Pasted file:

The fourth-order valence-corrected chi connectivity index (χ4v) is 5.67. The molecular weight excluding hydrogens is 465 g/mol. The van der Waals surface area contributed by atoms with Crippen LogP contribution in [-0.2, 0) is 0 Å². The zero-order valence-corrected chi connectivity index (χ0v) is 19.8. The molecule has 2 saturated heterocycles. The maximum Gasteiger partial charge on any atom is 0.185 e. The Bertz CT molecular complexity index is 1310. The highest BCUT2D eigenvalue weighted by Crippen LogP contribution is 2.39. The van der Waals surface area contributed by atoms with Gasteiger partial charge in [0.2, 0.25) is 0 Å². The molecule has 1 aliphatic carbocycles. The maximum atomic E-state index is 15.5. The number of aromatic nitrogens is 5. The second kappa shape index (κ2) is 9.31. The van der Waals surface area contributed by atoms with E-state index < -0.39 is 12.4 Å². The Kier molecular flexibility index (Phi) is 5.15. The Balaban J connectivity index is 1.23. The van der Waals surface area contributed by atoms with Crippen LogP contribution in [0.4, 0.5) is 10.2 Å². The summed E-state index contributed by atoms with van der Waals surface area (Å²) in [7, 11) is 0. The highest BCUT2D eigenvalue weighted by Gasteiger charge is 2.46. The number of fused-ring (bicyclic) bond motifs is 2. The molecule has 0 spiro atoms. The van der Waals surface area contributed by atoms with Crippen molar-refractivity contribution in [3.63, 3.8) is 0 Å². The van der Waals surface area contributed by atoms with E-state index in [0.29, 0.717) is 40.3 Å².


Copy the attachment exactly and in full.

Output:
The fourth-order valence-corrected chi connectivity index (χ4v) is 5.67. The molecular weight excluding hydrogens is 465 g/mol. The van der Waals surface area contributed by atoms with Crippen LogP contribution in [-0.2, 0) is 0 Å². The zero-order valence-corrected chi connectivity index (χ0v) is 19.8. The molecule has 2 saturated heterocycles. The maximum Gasteiger partial charge on any atom is 0.185 e. The Bertz CT molecular complexity index is 1310. The highest BCUT2D eigenvalue weighted by Crippen LogP contribution is 2.39. The van der Waals surface area contributed by atoms with Gasteiger partial charge in [0.2, 0.25) is 0 Å². The molecule has 1 aliphatic carbocycles. The maximum atomic E-state index is 15.5. The number of aromatic nitrogens is 5. The second kappa shape index (κ2) is 9.31. The van der Waals surface area contributed by atoms with E-state index < -0.39 is 12.4 Å². The Kier molecular flexibility index (Phi) is 5.15. The Balaban J connectivity index is 1.23. The van der Waals surface area contributed by atoms with Crippen LogP contribution in [0.4, 0.5) is 10.2 Å². The summed E-state index contributed by atoms with van der Waals surface area (Å²) in [7, 11) is 0. The highest BCUT2D eigenvalue weighted by Gasteiger charge is 2.46. The number of fused-ring (bicyclic) bond motifs is 2. The molecule has 0 spiro atoms. The van der Waals surface area contributed by atoms with Crippen molar-refractivity contribution in [3.63, 3.8) is 0 Å². The van der Waals surface area contributed by atoms with E-state index in [0.29, 0.717) is 40.3 Å².